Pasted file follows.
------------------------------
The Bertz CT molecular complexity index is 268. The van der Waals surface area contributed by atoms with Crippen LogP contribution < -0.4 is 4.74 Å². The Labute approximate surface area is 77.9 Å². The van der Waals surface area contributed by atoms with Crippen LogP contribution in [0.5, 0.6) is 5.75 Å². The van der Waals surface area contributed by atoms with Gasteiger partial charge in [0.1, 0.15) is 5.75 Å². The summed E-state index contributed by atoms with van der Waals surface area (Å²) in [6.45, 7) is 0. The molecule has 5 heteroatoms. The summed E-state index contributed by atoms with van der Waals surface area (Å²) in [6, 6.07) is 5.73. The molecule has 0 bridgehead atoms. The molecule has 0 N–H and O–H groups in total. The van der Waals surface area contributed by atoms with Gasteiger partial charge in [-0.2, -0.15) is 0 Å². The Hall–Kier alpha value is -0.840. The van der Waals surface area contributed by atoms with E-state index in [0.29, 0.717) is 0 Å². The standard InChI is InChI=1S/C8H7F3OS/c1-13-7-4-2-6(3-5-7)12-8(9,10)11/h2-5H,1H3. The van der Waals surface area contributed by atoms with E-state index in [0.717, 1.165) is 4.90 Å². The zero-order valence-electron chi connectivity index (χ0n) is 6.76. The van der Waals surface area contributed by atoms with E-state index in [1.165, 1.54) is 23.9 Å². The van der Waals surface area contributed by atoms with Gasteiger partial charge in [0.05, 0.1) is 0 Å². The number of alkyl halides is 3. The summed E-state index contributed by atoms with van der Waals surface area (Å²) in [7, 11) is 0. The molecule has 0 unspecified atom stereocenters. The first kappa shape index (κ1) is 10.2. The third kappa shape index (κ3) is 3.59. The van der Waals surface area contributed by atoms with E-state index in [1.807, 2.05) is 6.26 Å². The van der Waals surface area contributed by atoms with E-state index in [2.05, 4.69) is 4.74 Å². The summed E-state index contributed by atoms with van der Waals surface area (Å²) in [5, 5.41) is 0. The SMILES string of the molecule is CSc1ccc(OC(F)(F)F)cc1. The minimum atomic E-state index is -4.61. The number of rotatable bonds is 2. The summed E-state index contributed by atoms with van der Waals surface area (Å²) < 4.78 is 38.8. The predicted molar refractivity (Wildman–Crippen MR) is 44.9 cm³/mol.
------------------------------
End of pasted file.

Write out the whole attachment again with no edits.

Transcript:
The Bertz CT molecular complexity index is 268. The van der Waals surface area contributed by atoms with Crippen LogP contribution < -0.4 is 4.74 Å². The Labute approximate surface area is 77.9 Å². The van der Waals surface area contributed by atoms with Crippen LogP contribution in [0.5, 0.6) is 5.75 Å². The van der Waals surface area contributed by atoms with Gasteiger partial charge in [0.1, 0.15) is 5.75 Å². The summed E-state index contributed by atoms with van der Waals surface area (Å²) in [6.45, 7) is 0. The molecule has 5 heteroatoms. The summed E-state index contributed by atoms with van der Waals surface area (Å²) in [6, 6.07) is 5.73. The molecule has 0 bridgehead atoms. The molecule has 0 N–H and O–H groups in total. The van der Waals surface area contributed by atoms with Gasteiger partial charge in [-0.2, -0.15) is 0 Å². The Hall–Kier alpha value is -0.840. The van der Waals surface area contributed by atoms with E-state index in [0.29, 0.717) is 0 Å². The standard InChI is InChI=1S/C8H7F3OS/c1-13-7-4-2-6(3-5-7)12-8(9,10)11/h2-5H,1H3. The van der Waals surface area contributed by atoms with E-state index in [0.717, 1.165) is 4.90 Å². The zero-order valence-electron chi connectivity index (χ0n) is 6.76. The van der Waals surface area contributed by atoms with E-state index in [1.165, 1.54) is 23.9 Å². The van der Waals surface area contributed by atoms with Gasteiger partial charge in [0.05, 0.1) is 0 Å². The number of alkyl halides is 3. The summed E-state index contributed by atoms with van der Waals surface area (Å²) in [7, 11) is 0. The molecule has 0 unspecified atom stereocenters. The first kappa shape index (κ1) is 10.2. The third kappa shape index (κ3) is 3.59. The van der Waals surface area contributed by atoms with E-state index in [1.807, 2.05) is 6.26 Å². The van der Waals surface area contributed by atoms with E-state index in [2.05, 4.69) is 4.74 Å². The summed E-state index contributed by atoms with van der Waals surface area (Å²) in [5, 5.41) is 0. The SMILES string of the molecule is CSc1ccc(OC(F)(F)F)cc1. The minimum atomic E-state index is -4.61. The number of rotatable bonds is 2. The summed E-state index contributed by atoms with van der Waals surface area (Å²) < 4.78 is 38.8. The predicted molar refractivity (Wildman–Crippen MR) is 44.9 cm³/mol.